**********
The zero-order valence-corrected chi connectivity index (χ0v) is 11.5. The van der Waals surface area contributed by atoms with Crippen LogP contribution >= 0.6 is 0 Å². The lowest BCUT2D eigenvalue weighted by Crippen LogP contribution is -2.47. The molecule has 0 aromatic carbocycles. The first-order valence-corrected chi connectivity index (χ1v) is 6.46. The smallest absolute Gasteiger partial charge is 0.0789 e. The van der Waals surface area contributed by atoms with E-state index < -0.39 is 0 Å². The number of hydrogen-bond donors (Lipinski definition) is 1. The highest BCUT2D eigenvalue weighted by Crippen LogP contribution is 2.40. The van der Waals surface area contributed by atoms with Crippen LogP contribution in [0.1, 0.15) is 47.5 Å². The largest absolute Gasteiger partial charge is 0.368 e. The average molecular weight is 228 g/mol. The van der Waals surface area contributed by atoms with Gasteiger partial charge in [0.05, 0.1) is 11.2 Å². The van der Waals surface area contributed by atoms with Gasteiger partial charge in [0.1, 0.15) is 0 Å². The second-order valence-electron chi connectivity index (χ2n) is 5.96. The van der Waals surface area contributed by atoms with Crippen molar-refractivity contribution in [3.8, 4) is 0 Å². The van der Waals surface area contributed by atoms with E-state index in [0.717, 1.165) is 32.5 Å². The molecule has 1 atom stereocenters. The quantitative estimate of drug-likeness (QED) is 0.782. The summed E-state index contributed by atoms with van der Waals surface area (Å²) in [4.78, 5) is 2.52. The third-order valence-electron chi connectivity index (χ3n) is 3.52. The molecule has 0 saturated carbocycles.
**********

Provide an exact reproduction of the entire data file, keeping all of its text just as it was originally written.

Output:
The zero-order valence-corrected chi connectivity index (χ0v) is 11.5. The van der Waals surface area contributed by atoms with Crippen LogP contribution >= 0.6 is 0 Å². The lowest BCUT2D eigenvalue weighted by Crippen LogP contribution is -2.47. The molecule has 0 aromatic carbocycles. The first-order valence-corrected chi connectivity index (χ1v) is 6.46. The smallest absolute Gasteiger partial charge is 0.0789 e. The van der Waals surface area contributed by atoms with E-state index < -0.39 is 0 Å². The number of hydrogen-bond donors (Lipinski definition) is 1. The highest BCUT2D eigenvalue weighted by Crippen LogP contribution is 2.40. The van der Waals surface area contributed by atoms with Crippen LogP contribution in [0.1, 0.15) is 47.5 Å². The largest absolute Gasteiger partial charge is 0.368 e. The average molecular weight is 228 g/mol. The van der Waals surface area contributed by atoms with Gasteiger partial charge in [0.05, 0.1) is 11.2 Å². The van der Waals surface area contributed by atoms with Gasteiger partial charge in [0.1, 0.15) is 0 Å². The second-order valence-electron chi connectivity index (χ2n) is 5.96. The van der Waals surface area contributed by atoms with Crippen molar-refractivity contribution in [3.8, 4) is 0 Å². The van der Waals surface area contributed by atoms with E-state index in [0.717, 1.165) is 32.5 Å². The molecule has 1 atom stereocenters. The quantitative estimate of drug-likeness (QED) is 0.782. The summed E-state index contributed by atoms with van der Waals surface area (Å²) in [4.78, 5) is 2.52. The third-order valence-electron chi connectivity index (χ3n) is 3.52. The molecule has 0 saturated carbocycles.